You’ve heard about it in the papers and you’ve seen and heard allusions to it in pop culture (hello, RiRi), and perhaps you’ve dabbled in it a bit yourself—or were always curious about what that might be like. Bondage & Discipline/Dominance and Submission/Sado-Masochism, better known by its stage name BDSM, is a type of sex that involves domination and the relinquishing of control.

 

If you’re not into BDSM yourself, or aren’t familiar with what it really is, there’s probably still a chance that you’ve seen some of the iconic paraphernalia associated with it: handcuffs, ties, whips, chains, and all the leather you can image. We’re here to answer a few basics about this very popular form of sexual pleasure and play.  Plus, this handy guide to BDSM terminology will also provide you with some need-to-know basics for a BDSM beginner.  

 

While archaeologists have found evidence of BDSM culture in relics that date back to the Mesopotamian and ancient Indian, Greek, and Roman eras (can you say ‘flagellation,’ anyone??), modern BDSM rose to some prominence (or, more accurately for the times, notoriety) in the late 18th and early 19th centuries. The “sadomasochism” in BDSM got its name from a Frenchman named Marquis de Sade, who was born in the mid-18th century. He was one of the first people to document sexual fantasies that included violence and behavior that was considered unchristian and even obscene. This dude spent most of his life in prison. There was also an Austrian man named Leopold von Sacher-Masoch, who lived and died in the mid-19th century. Masoch, masochism. You get the idea. This guy was a writer and journalist who preferred to talk about women who claimed control in the bedroom, particularly in his famous novel Venus in Furs, which explores female dominance.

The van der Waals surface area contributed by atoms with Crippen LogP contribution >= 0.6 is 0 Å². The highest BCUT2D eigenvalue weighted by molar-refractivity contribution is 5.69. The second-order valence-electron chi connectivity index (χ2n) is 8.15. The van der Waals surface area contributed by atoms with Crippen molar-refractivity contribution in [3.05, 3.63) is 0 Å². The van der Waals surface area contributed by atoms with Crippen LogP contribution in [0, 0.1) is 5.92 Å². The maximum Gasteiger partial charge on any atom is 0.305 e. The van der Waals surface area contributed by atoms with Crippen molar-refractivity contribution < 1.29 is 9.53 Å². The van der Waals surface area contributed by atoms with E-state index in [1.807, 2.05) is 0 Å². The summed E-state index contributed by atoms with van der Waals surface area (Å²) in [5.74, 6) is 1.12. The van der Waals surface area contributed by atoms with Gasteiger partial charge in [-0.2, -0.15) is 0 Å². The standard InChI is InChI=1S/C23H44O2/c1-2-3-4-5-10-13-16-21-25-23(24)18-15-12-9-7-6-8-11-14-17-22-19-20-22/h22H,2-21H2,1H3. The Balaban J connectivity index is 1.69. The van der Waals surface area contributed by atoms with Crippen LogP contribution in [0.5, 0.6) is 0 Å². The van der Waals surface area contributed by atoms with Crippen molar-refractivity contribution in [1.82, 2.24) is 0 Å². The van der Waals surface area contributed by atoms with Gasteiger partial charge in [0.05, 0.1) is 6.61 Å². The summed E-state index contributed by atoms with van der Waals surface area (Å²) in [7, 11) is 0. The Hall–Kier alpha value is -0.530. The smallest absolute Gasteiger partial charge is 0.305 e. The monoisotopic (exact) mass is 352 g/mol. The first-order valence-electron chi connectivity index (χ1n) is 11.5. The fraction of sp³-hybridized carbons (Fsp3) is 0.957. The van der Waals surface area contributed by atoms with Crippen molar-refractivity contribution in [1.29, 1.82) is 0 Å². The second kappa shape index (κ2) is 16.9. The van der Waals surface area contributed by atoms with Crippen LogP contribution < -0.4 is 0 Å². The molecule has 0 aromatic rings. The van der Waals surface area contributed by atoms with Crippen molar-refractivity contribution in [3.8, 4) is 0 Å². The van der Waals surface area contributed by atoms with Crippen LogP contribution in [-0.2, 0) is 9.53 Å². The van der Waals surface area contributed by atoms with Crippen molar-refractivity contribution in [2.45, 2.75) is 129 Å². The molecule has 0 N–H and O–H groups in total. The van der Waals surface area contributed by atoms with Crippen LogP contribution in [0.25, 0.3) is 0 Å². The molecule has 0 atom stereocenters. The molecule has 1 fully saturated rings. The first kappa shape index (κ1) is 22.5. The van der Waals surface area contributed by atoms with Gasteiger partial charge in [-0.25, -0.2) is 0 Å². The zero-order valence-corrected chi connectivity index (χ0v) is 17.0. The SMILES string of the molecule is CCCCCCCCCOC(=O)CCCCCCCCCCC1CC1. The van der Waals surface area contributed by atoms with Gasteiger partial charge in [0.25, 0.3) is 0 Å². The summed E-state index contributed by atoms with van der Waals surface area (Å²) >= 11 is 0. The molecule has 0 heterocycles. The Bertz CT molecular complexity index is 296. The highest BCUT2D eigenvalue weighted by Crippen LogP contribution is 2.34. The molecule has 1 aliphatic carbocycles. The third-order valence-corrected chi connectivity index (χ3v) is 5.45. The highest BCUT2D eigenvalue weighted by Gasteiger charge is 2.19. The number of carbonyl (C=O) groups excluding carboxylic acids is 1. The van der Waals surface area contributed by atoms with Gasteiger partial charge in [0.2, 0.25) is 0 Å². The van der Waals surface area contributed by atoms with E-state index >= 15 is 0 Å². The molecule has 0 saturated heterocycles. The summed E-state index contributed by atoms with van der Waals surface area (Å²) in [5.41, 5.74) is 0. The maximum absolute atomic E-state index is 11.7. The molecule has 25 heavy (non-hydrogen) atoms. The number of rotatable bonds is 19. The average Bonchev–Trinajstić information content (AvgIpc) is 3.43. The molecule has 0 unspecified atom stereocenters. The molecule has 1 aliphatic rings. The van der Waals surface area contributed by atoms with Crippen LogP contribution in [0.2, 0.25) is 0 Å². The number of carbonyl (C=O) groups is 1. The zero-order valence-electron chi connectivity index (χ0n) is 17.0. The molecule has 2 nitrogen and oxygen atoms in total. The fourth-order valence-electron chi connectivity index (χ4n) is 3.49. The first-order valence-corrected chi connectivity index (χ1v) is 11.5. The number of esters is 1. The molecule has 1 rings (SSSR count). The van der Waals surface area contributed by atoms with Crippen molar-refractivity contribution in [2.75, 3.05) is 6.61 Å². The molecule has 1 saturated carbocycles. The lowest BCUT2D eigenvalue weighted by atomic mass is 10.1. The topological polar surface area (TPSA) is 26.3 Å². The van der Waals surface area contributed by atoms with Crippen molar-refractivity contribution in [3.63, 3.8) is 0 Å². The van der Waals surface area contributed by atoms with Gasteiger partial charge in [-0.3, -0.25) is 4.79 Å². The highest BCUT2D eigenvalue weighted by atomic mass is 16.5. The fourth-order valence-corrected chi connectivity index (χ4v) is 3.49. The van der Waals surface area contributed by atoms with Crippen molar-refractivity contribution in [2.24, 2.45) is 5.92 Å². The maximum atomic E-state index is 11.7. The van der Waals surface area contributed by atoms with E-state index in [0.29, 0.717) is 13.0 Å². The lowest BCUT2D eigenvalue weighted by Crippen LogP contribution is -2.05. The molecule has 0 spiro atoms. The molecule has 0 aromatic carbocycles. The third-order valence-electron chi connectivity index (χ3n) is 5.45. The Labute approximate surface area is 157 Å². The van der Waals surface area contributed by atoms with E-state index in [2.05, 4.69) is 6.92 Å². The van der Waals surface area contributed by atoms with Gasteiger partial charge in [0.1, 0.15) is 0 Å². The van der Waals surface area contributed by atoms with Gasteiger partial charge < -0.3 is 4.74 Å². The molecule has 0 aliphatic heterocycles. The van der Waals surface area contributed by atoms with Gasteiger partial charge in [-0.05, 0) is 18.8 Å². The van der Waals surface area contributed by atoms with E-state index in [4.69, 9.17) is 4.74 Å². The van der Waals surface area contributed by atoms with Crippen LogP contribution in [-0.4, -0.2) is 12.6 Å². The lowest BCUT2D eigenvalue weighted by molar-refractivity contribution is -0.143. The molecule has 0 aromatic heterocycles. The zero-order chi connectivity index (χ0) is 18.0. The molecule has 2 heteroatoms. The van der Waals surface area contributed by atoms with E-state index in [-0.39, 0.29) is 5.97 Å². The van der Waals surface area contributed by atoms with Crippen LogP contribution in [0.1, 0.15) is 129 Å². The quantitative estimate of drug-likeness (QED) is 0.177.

Today, BDSM is a widely practiced phenomenon, and people use social networking sites and groups online to connect with other community members—though it’s not exactly a closed club. And under the umbrella of BDSM, there’s definitely a spectrum—not all of it is chains and dungeons and dog collars and whips and fire (though more power to those who do incorporate all of the above). Teasing, light choking, verbal commands, spanking, and things of that lighter nature all take inspiration from BDSM.


Something that you’ll hear from almost all people who seriously practice BDSM is that the most important element is communication and clear boundaries. Sometimes this is referred to as “RACKing,” or “Risk Aware Consensual Kink, which are the BDSM community guidelines on how to make sure everyone is aware of the dangers they consent to,” according to GQ. Anyone engaging in BDSM should be with a partner (or several) who will listen to their needs, concerns, fears, excitements, kinks, and everything else in between. I mean, really everyone should be with partners like that, but especially when pain is involved. As with any sexual act, enthusiastic consent is key. When you give and receive it, the exploration is endless.

 

by Emma Glassman-Hughes

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